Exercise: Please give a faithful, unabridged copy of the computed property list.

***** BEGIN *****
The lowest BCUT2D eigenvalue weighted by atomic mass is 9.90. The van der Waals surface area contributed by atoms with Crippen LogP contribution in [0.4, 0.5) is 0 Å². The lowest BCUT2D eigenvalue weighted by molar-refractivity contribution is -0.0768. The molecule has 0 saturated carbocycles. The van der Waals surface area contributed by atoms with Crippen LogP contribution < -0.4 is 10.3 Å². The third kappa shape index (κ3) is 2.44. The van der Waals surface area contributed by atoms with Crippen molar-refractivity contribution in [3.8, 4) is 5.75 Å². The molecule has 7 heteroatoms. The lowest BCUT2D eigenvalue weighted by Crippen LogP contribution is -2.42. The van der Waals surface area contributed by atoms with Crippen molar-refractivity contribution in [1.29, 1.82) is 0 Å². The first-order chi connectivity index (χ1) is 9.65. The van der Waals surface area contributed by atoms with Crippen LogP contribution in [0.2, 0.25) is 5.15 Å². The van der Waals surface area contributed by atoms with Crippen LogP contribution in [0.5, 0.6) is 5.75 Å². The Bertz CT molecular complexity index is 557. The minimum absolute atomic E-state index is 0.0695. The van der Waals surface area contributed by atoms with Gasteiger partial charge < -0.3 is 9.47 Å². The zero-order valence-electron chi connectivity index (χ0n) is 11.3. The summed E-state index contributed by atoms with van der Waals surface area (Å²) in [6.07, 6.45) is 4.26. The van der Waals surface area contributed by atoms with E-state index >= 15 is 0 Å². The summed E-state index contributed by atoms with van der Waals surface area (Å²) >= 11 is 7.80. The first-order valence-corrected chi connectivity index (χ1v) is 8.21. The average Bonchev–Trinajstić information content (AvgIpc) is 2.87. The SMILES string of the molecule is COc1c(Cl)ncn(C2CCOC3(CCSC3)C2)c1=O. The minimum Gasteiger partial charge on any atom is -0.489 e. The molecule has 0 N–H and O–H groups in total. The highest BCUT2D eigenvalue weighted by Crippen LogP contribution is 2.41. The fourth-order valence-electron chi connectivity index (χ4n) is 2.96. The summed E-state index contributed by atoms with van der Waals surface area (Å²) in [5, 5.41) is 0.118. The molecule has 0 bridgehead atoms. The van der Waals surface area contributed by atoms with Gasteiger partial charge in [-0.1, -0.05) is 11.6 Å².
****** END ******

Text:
The lowest BCUT2D eigenvalue weighted by atomic mass is 9.90. The van der Waals surface area contributed by atoms with Crippen LogP contribution in [0.4, 0.5) is 0 Å². The lowest BCUT2D eigenvalue weighted by molar-refractivity contribution is -0.0768. The molecule has 0 saturated carbocycles. The van der Waals surface area contributed by atoms with Crippen LogP contribution < -0.4 is 10.3 Å². The third kappa shape index (κ3) is 2.44. The van der Waals surface area contributed by atoms with Crippen molar-refractivity contribution in [3.8, 4) is 5.75 Å². The molecule has 7 heteroatoms. The lowest BCUT2D eigenvalue weighted by Crippen LogP contribution is -2.42. The van der Waals surface area contributed by atoms with Crippen molar-refractivity contribution in [1.29, 1.82) is 0 Å². The first-order chi connectivity index (χ1) is 9.65. The van der Waals surface area contributed by atoms with Crippen LogP contribution in [0.2, 0.25) is 5.15 Å². The van der Waals surface area contributed by atoms with Crippen LogP contribution in [0.5, 0.6) is 5.75 Å². The Bertz CT molecular complexity index is 557. The minimum absolute atomic E-state index is 0.0695. The van der Waals surface area contributed by atoms with Gasteiger partial charge < -0.3 is 9.47 Å². The zero-order valence-electron chi connectivity index (χ0n) is 11.3. The summed E-state index contributed by atoms with van der Waals surface area (Å²) in [6.07, 6.45) is 4.26. The van der Waals surface area contributed by atoms with E-state index >= 15 is 0 Å². The summed E-state index contributed by atoms with van der Waals surface area (Å²) >= 11 is 7.80. The first-order valence-corrected chi connectivity index (χ1v) is 8.21. The average Bonchev–Trinajstić information content (AvgIpc) is 2.87. The SMILES string of the molecule is COc1c(Cl)ncn(C2CCOC3(CCSC3)C2)c1=O. The minimum Gasteiger partial charge on any atom is -0.489 e. The molecule has 0 N–H and O–H groups in total. The highest BCUT2D eigenvalue weighted by Crippen LogP contribution is 2.41. The fourth-order valence-electron chi connectivity index (χ4n) is 2.96. The summed E-state index contributed by atoms with van der Waals surface area (Å²) in [5, 5.41) is 0.118. The molecule has 0 bridgehead atoms. The van der Waals surface area contributed by atoms with Gasteiger partial charge in [-0.1, -0.05) is 11.6 Å².